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As I reflect on PD events in other schools and divisions, they are (usually) nothing more than pockets of information, given to certain members in the building, who rarely have the opportunity to share their knowledge and learning with staff. If so, it is during a very little allocated time slot within a staff meeting and only if time permits. Rarely do teachers have the time to reflect, plan, try and implement the strategies, tools or practices they’ve learned during their PD. This is true for all of my own PD, except two of which were incredibly meaningful and made an impact on me as an educator. Both were focused on pedagogy and not on curriculum content.  Furthermore, many PD days have zero follow-ups and at the best of times, follow-ups are conducted by consultants who participated in the very same one-day workshop.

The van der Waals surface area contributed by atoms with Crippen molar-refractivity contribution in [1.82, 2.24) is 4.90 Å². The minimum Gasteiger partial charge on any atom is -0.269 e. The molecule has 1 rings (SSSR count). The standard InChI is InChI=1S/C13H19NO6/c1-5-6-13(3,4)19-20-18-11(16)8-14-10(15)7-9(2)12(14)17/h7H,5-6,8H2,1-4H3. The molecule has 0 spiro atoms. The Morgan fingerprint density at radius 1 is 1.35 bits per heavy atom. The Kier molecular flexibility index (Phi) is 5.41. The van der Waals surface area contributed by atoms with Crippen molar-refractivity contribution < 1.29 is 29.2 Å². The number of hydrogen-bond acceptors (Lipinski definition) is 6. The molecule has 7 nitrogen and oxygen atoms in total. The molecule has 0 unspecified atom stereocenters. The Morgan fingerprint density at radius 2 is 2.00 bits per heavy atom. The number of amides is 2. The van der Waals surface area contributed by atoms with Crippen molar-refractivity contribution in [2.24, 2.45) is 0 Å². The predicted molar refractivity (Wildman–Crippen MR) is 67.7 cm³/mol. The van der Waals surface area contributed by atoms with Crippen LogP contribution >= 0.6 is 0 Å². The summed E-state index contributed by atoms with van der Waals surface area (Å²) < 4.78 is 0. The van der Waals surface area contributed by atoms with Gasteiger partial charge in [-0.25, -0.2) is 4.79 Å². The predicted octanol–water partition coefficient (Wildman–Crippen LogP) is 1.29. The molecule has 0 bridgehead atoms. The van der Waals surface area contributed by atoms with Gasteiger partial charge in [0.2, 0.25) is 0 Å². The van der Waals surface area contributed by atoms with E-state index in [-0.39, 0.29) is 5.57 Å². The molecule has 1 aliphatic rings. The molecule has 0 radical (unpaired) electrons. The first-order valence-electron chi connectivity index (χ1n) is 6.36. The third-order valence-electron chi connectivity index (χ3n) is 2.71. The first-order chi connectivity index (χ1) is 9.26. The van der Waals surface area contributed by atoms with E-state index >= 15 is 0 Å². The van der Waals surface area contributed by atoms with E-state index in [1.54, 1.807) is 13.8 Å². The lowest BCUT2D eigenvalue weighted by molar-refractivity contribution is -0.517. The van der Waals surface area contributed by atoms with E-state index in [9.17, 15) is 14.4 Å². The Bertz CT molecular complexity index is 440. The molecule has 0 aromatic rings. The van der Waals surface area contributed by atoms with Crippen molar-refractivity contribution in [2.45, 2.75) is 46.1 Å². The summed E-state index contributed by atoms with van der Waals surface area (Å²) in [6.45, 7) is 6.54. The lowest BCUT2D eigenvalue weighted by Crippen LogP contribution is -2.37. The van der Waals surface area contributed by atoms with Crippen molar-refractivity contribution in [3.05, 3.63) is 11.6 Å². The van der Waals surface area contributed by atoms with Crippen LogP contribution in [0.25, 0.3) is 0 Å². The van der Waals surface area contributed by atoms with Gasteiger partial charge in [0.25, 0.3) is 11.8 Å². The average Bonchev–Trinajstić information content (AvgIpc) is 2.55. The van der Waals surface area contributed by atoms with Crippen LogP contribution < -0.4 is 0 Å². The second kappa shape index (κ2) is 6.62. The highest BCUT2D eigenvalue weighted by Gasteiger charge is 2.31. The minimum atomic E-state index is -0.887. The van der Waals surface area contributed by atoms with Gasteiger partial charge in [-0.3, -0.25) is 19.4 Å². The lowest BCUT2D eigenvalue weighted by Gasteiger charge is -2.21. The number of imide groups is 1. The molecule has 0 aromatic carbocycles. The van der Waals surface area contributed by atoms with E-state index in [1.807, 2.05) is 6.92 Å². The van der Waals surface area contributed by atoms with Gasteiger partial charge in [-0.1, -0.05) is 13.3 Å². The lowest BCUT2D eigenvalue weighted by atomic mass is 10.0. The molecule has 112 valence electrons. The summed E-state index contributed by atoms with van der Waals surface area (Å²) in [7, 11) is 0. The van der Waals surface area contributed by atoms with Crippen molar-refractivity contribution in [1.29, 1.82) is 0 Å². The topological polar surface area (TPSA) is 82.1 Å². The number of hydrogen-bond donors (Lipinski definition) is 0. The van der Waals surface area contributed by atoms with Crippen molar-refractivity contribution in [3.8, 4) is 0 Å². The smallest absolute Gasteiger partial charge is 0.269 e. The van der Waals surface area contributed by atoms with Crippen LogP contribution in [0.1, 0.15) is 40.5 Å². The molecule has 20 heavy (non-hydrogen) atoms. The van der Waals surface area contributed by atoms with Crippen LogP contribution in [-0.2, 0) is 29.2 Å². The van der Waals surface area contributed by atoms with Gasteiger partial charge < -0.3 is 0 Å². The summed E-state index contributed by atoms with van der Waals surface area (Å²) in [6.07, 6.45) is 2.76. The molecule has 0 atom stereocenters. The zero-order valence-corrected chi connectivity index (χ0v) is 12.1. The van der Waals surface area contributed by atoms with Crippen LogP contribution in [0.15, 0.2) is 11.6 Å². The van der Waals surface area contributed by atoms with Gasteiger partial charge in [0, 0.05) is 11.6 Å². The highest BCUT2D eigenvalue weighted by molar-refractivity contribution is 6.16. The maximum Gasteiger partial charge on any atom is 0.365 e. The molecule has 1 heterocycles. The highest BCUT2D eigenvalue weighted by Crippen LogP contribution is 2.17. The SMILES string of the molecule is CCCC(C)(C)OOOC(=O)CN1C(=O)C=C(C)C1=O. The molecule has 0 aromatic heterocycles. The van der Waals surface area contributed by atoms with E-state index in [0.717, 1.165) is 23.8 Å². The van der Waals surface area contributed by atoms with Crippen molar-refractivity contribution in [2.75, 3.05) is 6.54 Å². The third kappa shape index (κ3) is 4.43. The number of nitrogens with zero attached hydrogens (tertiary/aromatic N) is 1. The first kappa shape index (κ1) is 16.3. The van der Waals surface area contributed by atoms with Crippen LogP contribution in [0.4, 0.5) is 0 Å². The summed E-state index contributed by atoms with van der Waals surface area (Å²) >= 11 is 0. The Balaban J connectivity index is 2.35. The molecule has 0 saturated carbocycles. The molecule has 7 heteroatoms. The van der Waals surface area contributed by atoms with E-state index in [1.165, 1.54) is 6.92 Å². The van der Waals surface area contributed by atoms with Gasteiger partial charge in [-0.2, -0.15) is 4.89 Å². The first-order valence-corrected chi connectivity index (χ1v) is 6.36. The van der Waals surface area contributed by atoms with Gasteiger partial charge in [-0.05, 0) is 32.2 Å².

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As a teacher, I’m positive I am not the only one who has been frustrated with how quickly initiatives change. When they do, so does PD. It often seems we are switching priorities so often that we feel we never fully reach our set goals. We rarely have the chance to deepen learning because we skim the surface of many initiatives because of the constant changes. Jennifer Katz, author of Teaching to Diversity– the Three-Block Model of Universal Design for Learning, explains, “Racing through one initiative after another with one-off professional development days and no consistent follow-up is destructive to teachers’ feelings of self-confidence.” Not only do many teachers leave the profession because of burn-out, others may feel they don’t measure up when in reality, they are amazing – they just haven’t had the opportunity to shine.